Hey lets talk a little about the shebang at the top of a bash file.
Did you know there are different types?
Did you know those types could affect the security of your script?
There are two different types of shebangs for bash they are as follows:
## Direct link examples. There are multiple because it may be done differently in different Linux distros.
## Direct bash call shebang.
## Shebang of a distro with symlinked /bin -> /usr/bin, /sbin -> /usr/sbin, etc.
## Arch fits in this category.
## Non Symlinked distro such as ubuntu or debian.
Doing your shebang the above way is not the best way in most cases.
Doing your shebang this way creates the best portability
within your system.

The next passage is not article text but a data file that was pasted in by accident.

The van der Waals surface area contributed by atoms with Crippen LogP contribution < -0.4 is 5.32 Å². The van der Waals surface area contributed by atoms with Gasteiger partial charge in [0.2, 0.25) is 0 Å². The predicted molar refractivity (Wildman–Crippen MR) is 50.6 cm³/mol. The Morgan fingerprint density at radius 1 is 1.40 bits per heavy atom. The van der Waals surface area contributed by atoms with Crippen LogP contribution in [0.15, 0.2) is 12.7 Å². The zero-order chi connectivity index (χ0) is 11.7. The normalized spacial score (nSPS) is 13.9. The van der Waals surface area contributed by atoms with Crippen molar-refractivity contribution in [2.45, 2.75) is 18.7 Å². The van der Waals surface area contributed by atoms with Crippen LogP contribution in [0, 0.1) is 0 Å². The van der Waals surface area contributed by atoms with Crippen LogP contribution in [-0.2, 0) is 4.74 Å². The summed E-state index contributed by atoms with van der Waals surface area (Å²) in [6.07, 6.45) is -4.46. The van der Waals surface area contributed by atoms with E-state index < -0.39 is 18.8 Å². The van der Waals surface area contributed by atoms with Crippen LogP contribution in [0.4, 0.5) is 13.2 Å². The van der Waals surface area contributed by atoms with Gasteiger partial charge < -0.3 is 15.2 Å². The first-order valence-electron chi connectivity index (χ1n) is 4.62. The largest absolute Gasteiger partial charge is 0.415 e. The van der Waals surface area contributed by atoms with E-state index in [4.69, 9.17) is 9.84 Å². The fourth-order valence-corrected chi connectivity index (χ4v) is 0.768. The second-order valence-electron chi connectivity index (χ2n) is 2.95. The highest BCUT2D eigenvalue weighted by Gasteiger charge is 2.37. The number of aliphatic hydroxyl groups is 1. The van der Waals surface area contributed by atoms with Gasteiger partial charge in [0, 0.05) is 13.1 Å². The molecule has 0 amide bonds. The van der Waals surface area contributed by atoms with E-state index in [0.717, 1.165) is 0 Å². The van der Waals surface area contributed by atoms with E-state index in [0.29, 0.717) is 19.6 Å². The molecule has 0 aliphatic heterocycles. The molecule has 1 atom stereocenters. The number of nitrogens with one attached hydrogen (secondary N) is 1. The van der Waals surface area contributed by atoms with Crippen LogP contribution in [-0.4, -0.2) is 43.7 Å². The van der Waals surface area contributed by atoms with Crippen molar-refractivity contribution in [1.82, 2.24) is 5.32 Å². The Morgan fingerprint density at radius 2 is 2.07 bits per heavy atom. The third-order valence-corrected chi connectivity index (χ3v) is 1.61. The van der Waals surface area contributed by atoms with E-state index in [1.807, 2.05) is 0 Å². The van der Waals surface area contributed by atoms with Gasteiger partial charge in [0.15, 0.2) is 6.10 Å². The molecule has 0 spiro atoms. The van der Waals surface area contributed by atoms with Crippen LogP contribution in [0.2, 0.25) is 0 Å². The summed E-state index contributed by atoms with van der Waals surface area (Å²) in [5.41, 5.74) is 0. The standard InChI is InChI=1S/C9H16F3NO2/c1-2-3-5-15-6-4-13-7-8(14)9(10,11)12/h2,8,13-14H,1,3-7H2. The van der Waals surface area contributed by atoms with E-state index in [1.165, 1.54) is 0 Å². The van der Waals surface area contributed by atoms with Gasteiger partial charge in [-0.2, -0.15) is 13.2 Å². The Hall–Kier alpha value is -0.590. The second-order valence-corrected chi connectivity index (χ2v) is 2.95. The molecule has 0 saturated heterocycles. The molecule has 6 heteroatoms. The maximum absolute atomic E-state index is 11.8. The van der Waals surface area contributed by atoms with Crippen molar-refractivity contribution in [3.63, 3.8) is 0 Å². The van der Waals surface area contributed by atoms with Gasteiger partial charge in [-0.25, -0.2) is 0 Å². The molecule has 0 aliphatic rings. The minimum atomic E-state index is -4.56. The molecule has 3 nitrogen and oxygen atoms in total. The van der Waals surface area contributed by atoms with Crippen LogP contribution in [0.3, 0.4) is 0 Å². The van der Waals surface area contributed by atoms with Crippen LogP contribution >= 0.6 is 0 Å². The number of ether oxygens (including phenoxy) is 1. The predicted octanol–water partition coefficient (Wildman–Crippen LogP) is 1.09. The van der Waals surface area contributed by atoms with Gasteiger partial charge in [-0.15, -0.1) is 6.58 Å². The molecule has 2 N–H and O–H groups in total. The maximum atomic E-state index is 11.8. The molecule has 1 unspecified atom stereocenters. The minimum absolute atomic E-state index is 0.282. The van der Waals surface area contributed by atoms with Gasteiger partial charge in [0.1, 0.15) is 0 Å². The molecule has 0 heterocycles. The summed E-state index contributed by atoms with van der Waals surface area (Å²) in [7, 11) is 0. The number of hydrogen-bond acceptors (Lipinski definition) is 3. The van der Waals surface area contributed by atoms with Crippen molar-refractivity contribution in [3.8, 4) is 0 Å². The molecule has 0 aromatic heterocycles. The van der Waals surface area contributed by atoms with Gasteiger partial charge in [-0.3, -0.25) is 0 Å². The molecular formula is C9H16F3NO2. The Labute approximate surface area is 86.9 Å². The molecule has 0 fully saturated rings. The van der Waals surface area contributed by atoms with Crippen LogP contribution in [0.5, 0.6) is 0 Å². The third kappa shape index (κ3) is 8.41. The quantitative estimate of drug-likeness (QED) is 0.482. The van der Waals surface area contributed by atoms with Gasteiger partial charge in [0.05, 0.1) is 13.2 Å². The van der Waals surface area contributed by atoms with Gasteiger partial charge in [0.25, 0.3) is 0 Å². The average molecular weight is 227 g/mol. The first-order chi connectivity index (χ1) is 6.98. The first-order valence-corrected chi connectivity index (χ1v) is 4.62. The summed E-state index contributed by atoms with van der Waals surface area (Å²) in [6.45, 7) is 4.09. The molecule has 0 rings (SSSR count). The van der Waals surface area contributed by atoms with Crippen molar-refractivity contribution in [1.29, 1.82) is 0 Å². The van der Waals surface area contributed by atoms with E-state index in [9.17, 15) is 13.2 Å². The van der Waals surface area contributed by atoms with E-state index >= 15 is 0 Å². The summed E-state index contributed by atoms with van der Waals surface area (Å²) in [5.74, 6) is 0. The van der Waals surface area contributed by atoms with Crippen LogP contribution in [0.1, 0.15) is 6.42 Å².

Now I mentioned security but I didnt really mention why these two had differences in security, Here it is!
If I check the man page for env or run whatis env I get something similar to this. Whatis listed more but this was the listing that I made most sense and corresponds with the man page.
env - run a program in a modified environment
The info I am about to put in here is available via the env man page or env --help:
$ env --help
Usage: env [OPTION]... [-] [NAME=VALUE]... [COMMAND [ARG]...]
Set each NAME to VALUE in the environment and run COMMAND.
Since we sent no NAME=VALUE fields when we run the shebang this should start our script with a clean environment.